Red squirrels are people too. They adopt

Red squirrel taking an adopted baby from nest. (Photo/Ryan W. Taylor)

In another life, I must’ve been a dog. Whenever I’m out walking and see a squirrel, I have an almost uncontrollable urge to see how close I can get to it before the scrappy rodent scrabbles up a tree. Inevitably, a staring contest ensues, which the squirrel usually ends up winning.

My suppressed animal urges aside, I do notice something kind of educational about squirrels. They tend to be alone. When they’re not, they are usually chasing each other like crazed maniacs in a not too friendly manner without regard to life or other happenings.

That’s why it might come as a surprise that they practice a typically human behavior – they adopt. And they adopt outside their social group. A new study by researchers at the University of Alberta determined that red squirrels will take in abandoned or otherwise parent-less young and raise them as their own, a seemingly altruistic act. The behavior turns out not to be as charitable as it sounds – the squirrels do get a survival perk. But the discovery is nonetheless an unusual one in the animal kingdom, with its own squirrely flare to boot.

Jamieson Gorrell, a Ph.D. student in evolutionary biology at the University of Alberta and lead of the study, was observing a population of Yukon red squirrels and noticed a lone female had taken a baby from an abandoned nest to raise as her own. When Gorrell sifted through 20 years of red squirrel research from the area, he found four other instances of the same behavior. Not only that, but in each account, the baby adopted was a relative.

Gorrell found that despite their antisocial tendencies, red squirrels are still able to recognize, and decide to care for, relatives. Right now the predominant notion is that the chitter-chatter squirrels screech out to mark territory or ward off others contains vocal clues about relativity. So an encroaching squirrel could hear the calls of another adult, and recognize kinship. If that other mother disappears, the encroaching squirrel may recognize the kinship of the abandoned nest and take action.

In addition to the novelty factor of the behavior, the study authors also state that this finding proves a long-standing evolutionary theory true. It is a concept known as Hamilton’s Rule, which suggests that despite “the law of the jungle and survival of the fittest,” animals can be altruistic.

Though for red squirrels, it’s a tempered altruism. The red squirrel is still helping out a member of its bloodline, and will only help one baby out of a litter. Adopting more than one is “out of the question,” according to the study, as the strain of adding more than one baby to a single mother’s already full house would outweigh any benefits.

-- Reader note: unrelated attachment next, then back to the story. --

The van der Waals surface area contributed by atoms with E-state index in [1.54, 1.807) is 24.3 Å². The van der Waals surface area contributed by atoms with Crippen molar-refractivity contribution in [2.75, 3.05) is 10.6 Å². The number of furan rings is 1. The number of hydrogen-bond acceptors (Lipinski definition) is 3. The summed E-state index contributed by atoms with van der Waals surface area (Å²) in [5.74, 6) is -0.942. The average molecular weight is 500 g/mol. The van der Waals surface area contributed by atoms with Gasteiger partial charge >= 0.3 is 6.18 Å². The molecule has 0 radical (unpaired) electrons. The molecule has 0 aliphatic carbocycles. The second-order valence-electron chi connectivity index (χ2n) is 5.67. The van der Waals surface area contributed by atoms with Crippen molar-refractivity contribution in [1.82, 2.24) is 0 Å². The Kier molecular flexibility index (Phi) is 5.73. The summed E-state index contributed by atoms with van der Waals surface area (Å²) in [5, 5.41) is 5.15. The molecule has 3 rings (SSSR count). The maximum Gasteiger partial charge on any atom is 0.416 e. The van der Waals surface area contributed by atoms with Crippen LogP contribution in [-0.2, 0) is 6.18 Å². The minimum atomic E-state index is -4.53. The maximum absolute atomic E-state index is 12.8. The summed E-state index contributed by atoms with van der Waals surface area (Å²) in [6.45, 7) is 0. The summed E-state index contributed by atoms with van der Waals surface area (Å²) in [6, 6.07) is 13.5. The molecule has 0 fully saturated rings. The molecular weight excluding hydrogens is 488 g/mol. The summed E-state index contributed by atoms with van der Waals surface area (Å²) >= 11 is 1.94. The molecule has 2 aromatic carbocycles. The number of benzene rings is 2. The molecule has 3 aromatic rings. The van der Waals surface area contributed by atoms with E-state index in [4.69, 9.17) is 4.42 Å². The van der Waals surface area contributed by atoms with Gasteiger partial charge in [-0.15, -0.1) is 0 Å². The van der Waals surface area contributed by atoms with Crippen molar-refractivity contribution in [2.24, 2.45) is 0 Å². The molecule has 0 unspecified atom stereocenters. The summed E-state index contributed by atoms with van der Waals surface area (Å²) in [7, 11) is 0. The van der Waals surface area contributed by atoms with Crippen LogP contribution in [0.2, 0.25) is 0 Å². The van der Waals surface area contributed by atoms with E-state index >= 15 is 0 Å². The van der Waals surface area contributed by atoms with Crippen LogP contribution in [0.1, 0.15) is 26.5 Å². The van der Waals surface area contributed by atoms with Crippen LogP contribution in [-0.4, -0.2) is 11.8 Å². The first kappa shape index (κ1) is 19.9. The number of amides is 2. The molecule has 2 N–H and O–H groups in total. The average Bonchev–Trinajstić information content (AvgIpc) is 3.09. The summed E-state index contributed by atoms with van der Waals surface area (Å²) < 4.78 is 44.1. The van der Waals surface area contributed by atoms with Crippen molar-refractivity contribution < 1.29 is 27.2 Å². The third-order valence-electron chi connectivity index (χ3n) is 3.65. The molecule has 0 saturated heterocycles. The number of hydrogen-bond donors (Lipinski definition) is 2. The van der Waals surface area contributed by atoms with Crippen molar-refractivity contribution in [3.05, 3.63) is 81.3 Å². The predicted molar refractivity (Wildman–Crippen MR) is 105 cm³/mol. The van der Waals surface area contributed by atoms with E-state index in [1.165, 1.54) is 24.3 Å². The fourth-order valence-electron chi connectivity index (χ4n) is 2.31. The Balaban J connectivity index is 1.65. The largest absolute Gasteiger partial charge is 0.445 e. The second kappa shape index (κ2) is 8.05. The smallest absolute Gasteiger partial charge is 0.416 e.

You can read more about the study in the online journal Nature Communications, or visit this link http://www.redsquirrel.ca/KRSP/Media.html to get more info, cute pics, and free copy of the study.

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2 responses to “Red squirrels are people too. They adopt

  • Ryan

    I read this too and thought it was really cool. I always get arguments that Evolution is wrong because most animals don’t display altruism, but humans do. Making this study extra cool!

    • Napoleon Kornegay

      I live in Jacksonville Florida. I was watching the squirrels in a tree in my back yard this morning and noticed a squirrel moving babies from one nest to another about 15 feet away. I first thought she was moving them to a better nest for what ever the reason. To my bewilderment I then saw another squirrel moving the same babies back to the other nest just as fast as the other one had taken them. At one point they crossed paths and even had a tug of war with one of the babies, but when the baby squilled one let go. They went back and forth with the babies for as long as as could watch, which was about an hour. Another interesting fact is that all the babies were not the same size. There was one that seemed like he should be on his own as they both struggled each time to carry him back and forth between the 2 nests. What in the world was going on with these squirrels? If you have any idea let me know.

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